The new horror film Happy Death Day has a pretty terrifying premise. Imagine having to live the same day over and over again without being able to escape the cycle. Yes, that is the plot to Groundhog Day, but it's also the plot to Happy Death Day, the difference being that while the former is a romantic comedy, the latter is a horror film where every day ends with the protagonist's murder. See? Scary. But assuming that the vicious cycle can eventually be broken, like in Groundhog Day, what would that mean for a Happy Death Day sequel?
While there are not yet any concrete plans for a sequel to the film, some of the people involved are already floating the idea. Director Christopher Landon, who has also helmed Scouts Guide to the Zombie Apocalypse and Paranormal Activity: The Marked Ones, recently revealed his idea on how the story could continue in an interview with Business Insider. "The whole idea for my sequel is actually already in this movie. It's hiding in plain sight," the director said. "The answer to why she's literally stuck in a time loop — it's something I have the answer to. It's in my back pocket, because, knock on wood, you never know how things are going to go, and we're not counting our chickens, but if I am lucky enough to have the opportunity to make a sequel, the answer to that question is the premise to my sequel."
Although Lambert seems like he already has the sequel all figured out, that doesn't necessarily mean one will get made. In fact, the first movie had a very difficult time making it to theaters, taking over a decade before it was all said and done. The film was originally called Half to Death, and Lambert was hired to rewrite it almost 10 years ago, according to Business Insider. After sitting on the shelf for several years, the project was eventually revived by Blumhouse Productions and given the green light last year.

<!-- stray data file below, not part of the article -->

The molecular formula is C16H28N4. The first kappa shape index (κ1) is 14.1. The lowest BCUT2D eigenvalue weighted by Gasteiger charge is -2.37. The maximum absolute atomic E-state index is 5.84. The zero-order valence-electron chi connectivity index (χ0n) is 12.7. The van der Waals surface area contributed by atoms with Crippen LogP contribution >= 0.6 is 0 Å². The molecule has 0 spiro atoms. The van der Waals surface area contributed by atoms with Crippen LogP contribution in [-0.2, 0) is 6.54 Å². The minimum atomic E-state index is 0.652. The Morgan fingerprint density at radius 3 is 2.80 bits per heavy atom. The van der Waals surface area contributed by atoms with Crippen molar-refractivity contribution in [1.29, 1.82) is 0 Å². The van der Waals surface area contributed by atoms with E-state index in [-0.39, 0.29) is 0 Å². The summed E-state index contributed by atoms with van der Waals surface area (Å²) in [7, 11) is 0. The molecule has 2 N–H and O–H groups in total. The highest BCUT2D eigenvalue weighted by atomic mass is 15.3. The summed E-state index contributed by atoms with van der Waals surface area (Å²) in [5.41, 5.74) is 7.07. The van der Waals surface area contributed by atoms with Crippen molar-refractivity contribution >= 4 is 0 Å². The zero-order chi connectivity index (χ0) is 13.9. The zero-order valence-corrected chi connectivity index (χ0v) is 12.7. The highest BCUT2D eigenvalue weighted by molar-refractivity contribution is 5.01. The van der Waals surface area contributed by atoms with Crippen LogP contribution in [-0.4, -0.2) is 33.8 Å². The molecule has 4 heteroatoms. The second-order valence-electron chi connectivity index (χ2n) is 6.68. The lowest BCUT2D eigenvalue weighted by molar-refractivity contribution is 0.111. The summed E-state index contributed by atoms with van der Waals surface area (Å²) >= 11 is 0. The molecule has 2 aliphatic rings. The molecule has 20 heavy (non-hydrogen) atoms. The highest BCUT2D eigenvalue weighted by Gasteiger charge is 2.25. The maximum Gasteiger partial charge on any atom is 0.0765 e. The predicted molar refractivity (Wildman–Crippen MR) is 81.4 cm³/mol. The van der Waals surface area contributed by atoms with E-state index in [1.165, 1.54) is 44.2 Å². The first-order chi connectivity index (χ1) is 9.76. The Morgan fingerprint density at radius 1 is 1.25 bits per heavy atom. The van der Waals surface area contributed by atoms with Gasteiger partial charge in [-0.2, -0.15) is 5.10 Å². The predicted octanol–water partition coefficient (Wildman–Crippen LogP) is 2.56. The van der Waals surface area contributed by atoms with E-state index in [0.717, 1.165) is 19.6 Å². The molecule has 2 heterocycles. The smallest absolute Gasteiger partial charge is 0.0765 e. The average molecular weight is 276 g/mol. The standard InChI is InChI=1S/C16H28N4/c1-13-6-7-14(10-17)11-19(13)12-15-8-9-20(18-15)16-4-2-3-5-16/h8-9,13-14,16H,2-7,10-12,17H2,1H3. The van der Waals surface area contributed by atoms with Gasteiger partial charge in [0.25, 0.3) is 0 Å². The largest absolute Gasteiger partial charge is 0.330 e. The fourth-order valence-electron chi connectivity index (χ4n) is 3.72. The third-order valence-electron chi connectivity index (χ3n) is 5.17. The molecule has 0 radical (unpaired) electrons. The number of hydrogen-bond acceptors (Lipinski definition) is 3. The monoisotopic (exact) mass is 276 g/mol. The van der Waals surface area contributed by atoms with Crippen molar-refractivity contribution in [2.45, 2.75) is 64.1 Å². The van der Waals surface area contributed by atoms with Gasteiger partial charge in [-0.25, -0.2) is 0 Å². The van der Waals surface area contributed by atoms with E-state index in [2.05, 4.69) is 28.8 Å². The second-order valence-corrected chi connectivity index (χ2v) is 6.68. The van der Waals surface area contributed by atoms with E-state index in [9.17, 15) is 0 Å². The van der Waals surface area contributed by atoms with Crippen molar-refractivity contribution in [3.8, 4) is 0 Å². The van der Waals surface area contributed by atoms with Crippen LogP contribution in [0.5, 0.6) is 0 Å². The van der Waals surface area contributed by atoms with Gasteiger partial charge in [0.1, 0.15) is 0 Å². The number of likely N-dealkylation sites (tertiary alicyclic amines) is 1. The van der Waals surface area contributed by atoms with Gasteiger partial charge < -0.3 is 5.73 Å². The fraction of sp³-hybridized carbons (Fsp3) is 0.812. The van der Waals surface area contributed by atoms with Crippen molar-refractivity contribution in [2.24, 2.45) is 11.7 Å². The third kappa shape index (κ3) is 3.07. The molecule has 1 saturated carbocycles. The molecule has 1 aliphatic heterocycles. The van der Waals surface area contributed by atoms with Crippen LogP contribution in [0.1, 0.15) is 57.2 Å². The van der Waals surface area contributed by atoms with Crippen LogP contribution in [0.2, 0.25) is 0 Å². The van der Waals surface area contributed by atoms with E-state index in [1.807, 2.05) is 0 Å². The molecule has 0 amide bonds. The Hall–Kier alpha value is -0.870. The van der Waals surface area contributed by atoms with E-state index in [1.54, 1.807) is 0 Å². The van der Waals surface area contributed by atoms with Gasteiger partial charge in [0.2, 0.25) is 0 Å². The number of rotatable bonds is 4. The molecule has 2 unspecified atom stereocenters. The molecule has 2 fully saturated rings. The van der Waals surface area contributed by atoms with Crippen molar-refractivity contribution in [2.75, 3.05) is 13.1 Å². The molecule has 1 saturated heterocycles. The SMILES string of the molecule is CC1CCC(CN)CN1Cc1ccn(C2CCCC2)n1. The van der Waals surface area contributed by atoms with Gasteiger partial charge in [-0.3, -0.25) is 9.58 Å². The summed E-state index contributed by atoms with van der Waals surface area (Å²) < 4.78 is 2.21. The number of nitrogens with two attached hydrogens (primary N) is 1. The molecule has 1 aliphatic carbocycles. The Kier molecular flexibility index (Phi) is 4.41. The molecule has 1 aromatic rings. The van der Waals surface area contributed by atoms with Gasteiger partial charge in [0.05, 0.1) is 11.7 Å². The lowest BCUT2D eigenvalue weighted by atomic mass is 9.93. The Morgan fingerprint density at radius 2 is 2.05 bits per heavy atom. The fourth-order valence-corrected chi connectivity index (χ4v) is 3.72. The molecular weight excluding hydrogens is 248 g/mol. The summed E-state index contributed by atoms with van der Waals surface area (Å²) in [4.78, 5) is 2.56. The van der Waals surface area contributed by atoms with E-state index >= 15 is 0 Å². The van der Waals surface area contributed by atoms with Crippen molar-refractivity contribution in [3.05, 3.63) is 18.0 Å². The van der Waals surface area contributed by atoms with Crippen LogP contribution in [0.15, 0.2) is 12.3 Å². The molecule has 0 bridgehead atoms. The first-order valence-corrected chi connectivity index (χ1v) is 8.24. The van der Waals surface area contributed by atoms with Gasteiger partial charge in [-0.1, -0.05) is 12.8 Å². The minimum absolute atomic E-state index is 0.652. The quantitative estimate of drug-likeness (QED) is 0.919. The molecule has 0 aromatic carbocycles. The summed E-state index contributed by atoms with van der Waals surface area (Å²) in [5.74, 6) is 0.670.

The good news is that Landon's not the only one who thinks a sequel is in the cards. In an interview with Bustle's Anna Klassen, star Jessica Rothe says she's game for whatever the director has planned. "I think that luckily the film ends open-ended enough without giving too much away, which is lucky because, this is a spoiler alert, but originally there was an original ending where I died," she says. "Where I finally make it to the next day but then I die, and it's ironic. Eye rolling-ly ironic. That did not go over very well with audiences so they changed it. But yeah I would be honored to do any kind of sequel. I hope that audiences respond to the film in a way that they want a sequel and they kind of want to continue living with these characters and watching them explore this zany world. I'm sure Chris Landon has some brilliant ideas brewing in his very brilliant and funny and twisted mind."
Since this is a Blumhouse Production, a sequel does seem likely. The studio has built a reputation in recent years of being a franchise maker, churning out low budget horror films that easily make enough money to justify sequels. Paranormal Activity, Insidious, Sinister, The Purge, Ouija, Creep, and Split have all earned second installments for the studio — some earning more than that — so it's reasonable to believe that Happy Death Day, which has a budget of just $5 million and the benefit of a spooky, close to Halloween release date of Friday the 13th of October, will easily make enough at the box office to make continuing the story seem like a no-brainer.
Although no sequel has yet been announced for Happy Death Day, the film's favorable box office odds and the enthusiasm for a part two from the movie's main players sure make another installment seem likely.
Additional reporting by Anna Klassen.